Section #22 - The Southern States secede and the attack on Ft. Sumter signals the start of the Civil War
Chapter 282: Lincoln Names His Cabinet And It Debates Sumter Strategy
March 5, 1861
Lincoln Announces His Cabinet
It is not until the day after his swearing-in that Lincoln finalizes his cabinet.
The task has been difficult, given his wish to engage men known for holding very different opinions on matters of state, and expressing them with vigor. The result of these characteristics is a history of personal animosity between several of his choices. Henry Seward and Salmon Chase are sworn enemies – Chase finding Seward too soft on ending slavery and Seward regarding Chase as a radical abolitionist who will provoke the South into a civil war. Both men tell Lincoln that he must make a choice, one or the other.
None of the candidates seem to respect Simon Cameron, who is convinced he is owed a top job because of the president’s victory in Pennsylvania.
Seward, Chase, Cameron and a fourth choice, Edward Bates, have also competed against Lincoln at the 1860 Republican nominating convention. But instead of animosity, he holds them all in high stead, as evident in comments to Thurlow Weed:
Their long experience in public affairs and their eminent fitness (give them) higher claims than his own for the place he was to occupy.
Like Cameron, Edward Bates is formerly a member of the controversial Know-Nothing (American) Party. He hails from the critical border state of Missouri, was once a slave-holder, and becomes the first man west of the Mississippi to hold a cabinet post.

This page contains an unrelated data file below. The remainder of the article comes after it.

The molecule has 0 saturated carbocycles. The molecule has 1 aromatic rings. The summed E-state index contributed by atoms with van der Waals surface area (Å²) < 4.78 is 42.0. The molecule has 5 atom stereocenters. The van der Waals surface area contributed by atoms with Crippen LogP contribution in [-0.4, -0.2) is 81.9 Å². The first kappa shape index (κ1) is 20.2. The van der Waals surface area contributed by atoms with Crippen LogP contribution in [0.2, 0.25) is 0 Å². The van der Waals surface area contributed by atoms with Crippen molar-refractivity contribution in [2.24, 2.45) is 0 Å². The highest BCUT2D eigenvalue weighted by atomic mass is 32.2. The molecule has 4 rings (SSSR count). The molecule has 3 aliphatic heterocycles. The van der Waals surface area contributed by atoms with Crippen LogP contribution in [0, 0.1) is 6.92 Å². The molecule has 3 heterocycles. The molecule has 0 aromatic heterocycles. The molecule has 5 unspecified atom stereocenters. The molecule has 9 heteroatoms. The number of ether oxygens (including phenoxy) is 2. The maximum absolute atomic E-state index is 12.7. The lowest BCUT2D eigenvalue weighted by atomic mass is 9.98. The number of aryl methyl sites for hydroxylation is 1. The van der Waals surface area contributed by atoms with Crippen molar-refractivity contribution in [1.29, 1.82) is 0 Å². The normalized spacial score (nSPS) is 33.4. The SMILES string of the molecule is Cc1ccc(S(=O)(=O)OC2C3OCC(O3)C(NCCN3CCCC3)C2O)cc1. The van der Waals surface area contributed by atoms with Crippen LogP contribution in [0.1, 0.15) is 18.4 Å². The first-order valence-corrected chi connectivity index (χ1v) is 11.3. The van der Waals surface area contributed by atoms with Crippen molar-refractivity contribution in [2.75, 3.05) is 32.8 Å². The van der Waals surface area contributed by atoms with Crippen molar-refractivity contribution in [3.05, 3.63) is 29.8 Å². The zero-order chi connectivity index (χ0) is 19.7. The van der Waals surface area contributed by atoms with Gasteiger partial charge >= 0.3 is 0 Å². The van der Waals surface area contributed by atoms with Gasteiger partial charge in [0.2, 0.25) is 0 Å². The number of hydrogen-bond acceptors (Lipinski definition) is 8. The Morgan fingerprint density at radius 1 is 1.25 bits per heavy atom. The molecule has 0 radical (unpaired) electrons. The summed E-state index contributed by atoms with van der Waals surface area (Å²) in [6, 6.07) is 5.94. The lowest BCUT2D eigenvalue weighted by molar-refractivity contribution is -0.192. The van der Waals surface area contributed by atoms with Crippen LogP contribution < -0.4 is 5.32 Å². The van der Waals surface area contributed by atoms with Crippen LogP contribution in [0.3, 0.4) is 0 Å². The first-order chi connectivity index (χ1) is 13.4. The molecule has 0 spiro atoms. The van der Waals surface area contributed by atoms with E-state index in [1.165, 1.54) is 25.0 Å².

Montgomery Blair is another border state representative and the son of Francis P. Blair, Sr., member of Jackson’s “kitchen cabinet,” and solid Democrat before his role in founding the Republican Party. Of all the cabinet members, the younger Blair will be the only one with military credentials, having graduated from West Point and serving in the Second Seminole War.
Gideon Welles of Connecticut is a former Free Soiler, and chosen to capture the opinions in the New England region. Caleb Smith is from the swing state of Indiana, and, like Seward and Lincoln, is an old-time Whigs.
From the beginning, Lincoln wants Seward for the State Department, but he initially refuses to serve with Chase. When Lincoln hints that he may default to the esteemed New Jersey native, William Dayton, Seward comes on board. Cameron demands the Treasury job; Lincoln gives it to Chase; Cameron settles for the War Department. Chase is perpetually certain that he deserves more than offered, and is the last hold-out before his acceptance.
In the end, Lincoln has assembled the diverse and outspoken cabinet he desires.
Along the way, he has also exhibited the political savvy and firm backbone that will prove so essential to his presidency.
Abraham Lincoln’s Opening Cabinet
|Position||(Total*)||Name||Home State||Prior Party||Age|
|Secretary of State||(1)||Henry Seward||New York||Whig||59|
|Secretary of Treasury||(2)||Salmon P. Chase||Ohio||Free Soil||53|
|Secretary of War||(2)||Simon Cameron||Pennsylvania||Know Nothing||61|
|Attorney General||(2)||Edward Bates||Missouri||Know Nothing||67|
|Secretary of Navy||(1)||Gideon Welles||Maine||Free Soil||58|